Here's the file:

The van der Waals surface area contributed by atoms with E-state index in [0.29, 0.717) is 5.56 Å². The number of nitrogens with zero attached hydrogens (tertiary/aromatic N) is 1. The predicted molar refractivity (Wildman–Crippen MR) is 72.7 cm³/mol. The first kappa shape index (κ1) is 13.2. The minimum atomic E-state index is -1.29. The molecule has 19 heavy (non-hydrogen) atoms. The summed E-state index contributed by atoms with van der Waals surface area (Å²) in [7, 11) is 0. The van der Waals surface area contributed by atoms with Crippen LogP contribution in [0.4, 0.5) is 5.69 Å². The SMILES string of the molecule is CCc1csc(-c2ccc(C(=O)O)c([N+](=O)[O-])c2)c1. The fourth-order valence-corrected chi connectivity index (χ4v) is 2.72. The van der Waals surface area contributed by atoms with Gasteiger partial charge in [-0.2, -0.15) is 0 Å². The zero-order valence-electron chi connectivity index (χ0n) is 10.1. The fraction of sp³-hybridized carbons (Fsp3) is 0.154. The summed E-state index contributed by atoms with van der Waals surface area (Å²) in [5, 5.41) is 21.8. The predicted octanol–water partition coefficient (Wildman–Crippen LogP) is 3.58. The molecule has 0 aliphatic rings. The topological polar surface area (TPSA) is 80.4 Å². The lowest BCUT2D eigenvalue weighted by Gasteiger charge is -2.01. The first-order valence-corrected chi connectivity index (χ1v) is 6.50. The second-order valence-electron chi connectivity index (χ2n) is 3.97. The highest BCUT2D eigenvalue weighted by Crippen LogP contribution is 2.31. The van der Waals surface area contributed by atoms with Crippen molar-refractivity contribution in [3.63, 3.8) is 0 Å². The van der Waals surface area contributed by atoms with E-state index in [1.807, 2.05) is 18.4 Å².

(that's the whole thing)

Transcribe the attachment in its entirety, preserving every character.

The van der Waals surface area contributed by atoms with E-state index in [0.29, 0.717) is 5.56 Å². The number of nitrogens with zero attached hydrogens (tertiary/aromatic N) is 1. The predicted molar refractivity (Wildman–Crippen MR) is 72.7 cm³/mol. The first kappa shape index (κ1) is 13.2. The minimum atomic E-state index is -1.29. The molecule has 19 heavy (non-hydrogen) atoms. The summed E-state index contributed by atoms with van der Waals surface area (Å²) in [7, 11) is 0. The van der Waals surface area contributed by atoms with Crippen LogP contribution in [0.4, 0.5) is 5.69 Å². The SMILES string of the molecule is CCc1csc(-c2ccc(C(=O)O)c([N+](=O)[O-])c2)c1. The fourth-order valence-corrected chi connectivity index (χ4v) is 2.72. The van der Waals surface area contributed by atoms with Gasteiger partial charge in [-0.2, -0.15) is 0 Å². The zero-order valence-electron chi connectivity index (χ0n) is 10.1. The fraction of sp³-hybridized carbons (Fsp3) is 0.154. The summed E-state index contributed by atoms with van der Waals surface area (Å²) in [5, 5.41) is 21.8. The predicted octanol–water partition coefficient (Wildman–Crippen LogP) is 3.58. The molecule has 0 aliphatic rings. The topological polar surface area (TPSA) is 80.4 Å². The lowest BCUT2D eigenvalue weighted by Gasteiger charge is -2.01. The first-order valence-corrected chi connectivity index (χ1v) is 6.50. The second-order valence-electron chi connectivity index (χ2n) is 3.97. The highest BCUT2D eigenvalue weighted by Crippen LogP contribution is 2.31. The van der Waals surface area contributed by atoms with Crippen molar-refractivity contribution in [3.63, 3.8) is 0 Å². The van der Waals surface area contributed by atoms with E-state index in [1.807, 2.05) is 18.4 Å².